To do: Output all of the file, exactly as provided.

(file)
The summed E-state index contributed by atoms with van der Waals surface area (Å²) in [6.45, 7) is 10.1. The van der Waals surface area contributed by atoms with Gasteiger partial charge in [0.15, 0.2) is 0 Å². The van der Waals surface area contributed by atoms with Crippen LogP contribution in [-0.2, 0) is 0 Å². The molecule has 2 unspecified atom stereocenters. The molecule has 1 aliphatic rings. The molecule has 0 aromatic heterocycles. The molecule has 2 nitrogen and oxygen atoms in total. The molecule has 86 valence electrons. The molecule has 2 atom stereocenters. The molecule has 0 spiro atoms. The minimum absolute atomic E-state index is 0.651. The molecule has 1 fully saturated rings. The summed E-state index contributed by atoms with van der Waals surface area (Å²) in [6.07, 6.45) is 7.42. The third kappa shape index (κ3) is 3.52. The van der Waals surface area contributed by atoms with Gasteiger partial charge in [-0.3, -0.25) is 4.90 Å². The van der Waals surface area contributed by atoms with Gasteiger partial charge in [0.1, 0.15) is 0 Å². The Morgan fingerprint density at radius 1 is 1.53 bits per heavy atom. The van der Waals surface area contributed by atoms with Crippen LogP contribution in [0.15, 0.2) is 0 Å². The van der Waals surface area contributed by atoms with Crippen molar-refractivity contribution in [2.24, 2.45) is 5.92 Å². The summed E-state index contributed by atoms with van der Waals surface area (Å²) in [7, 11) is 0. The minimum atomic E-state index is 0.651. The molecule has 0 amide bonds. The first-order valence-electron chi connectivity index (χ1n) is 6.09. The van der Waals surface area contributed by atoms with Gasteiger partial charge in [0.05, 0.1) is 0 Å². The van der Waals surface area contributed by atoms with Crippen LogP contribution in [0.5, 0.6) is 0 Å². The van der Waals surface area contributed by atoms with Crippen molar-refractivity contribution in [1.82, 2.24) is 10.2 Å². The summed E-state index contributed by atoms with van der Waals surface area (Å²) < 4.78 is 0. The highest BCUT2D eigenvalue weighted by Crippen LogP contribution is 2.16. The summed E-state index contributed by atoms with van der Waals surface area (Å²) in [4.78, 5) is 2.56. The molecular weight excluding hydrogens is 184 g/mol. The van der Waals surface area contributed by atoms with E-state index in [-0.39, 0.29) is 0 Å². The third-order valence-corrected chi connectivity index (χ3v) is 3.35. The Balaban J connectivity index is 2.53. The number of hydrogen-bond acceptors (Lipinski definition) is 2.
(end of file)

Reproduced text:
The summed E-state index contributed by atoms with van der Waals surface area (Å²) in [6.45, 7) is 10.1. The van der Waals surface area contributed by atoms with Gasteiger partial charge in [0.15, 0.2) is 0 Å². The van der Waals surface area contributed by atoms with Crippen LogP contribution in [-0.2, 0) is 0 Å². The molecule has 2 unspecified atom stereocenters. The molecule has 1 aliphatic rings. The molecule has 0 aromatic heterocycles. The molecule has 2 nitrogen and oxygen atoms in total. The molecule has 86 valence electrons. The molecule has 2 atom stereocenters. The molecule has 0 spiro atoms. The minimum absolute atomic E-state index is 0.651. The molecule has 1 fully saturated rings. The summed E-state index contributed by atoms with van der Waals surface area (Å²) in [6.07, 6.45) is 7.42. The third kappa shape index (κ3) is 3.52. The van der Waals surface area contributed by atoms with Gasteiger partial charge in [-0.3, -0.25) is 4.90 Å². The van der Waals surface area contributed by atoms with Gasteiger partial charge in [0.1, 0.15) is 0 Å². The Morgan fingerprint density at radius 1 is 1.53 bits per heavy atom. The van der Waals surface area contributed by atoms with Crippen LogP contribution in [0.15, 0.2) is 0 Å². The van der Waals surface area contributed by atoms with Crippen molar-refractivity contribution in [2.24, 2.45) is 5.92 Å². The summed E-state index contributed by atoms with van der Waals surface area (Å²) in [7, 11) is 0. The minimum atomic E-state index is 0.651. The molecule has 0 amide bonds. The first-order valence-electron chi connectivity index (χ1n) is 6.09. The van der Waals surface area contributed by atoms with Gasteiger partial charge in [0.05, 0.1) is 0 Å². The van der Waals surface area contributed by atoms with Crippen LogP contribution in [0.5, 0.6) is 0 Å². The van der Waals surface area contributed by atoms with Crippen molar-refractivity contribution in [1.82, 2.24) is 10.2 Å². The summed E-state index contributed by atoms with van der Waals surface area (Å²) < 4.78 is 0. The highest BCUT2D eigenvalue weighted by Crippen LogP contribution is 2.16. The summed E-state index contributed by atoms with van der Waals surface area (Å²) in [4.78, 5) is 2.56. The molecular weight excluding hydrogens is 184 g/mol. The van der Waals surface area contributed by atoms with E-state index in [-0.39, 0.29) is 0 Å². The third-order valence-corrected chi connectivity index (χ3v) is 3.35. The Balaban J connectivity index is 2.53. The number of hydrogen-bond acceptors (Lipinski definition) is 2.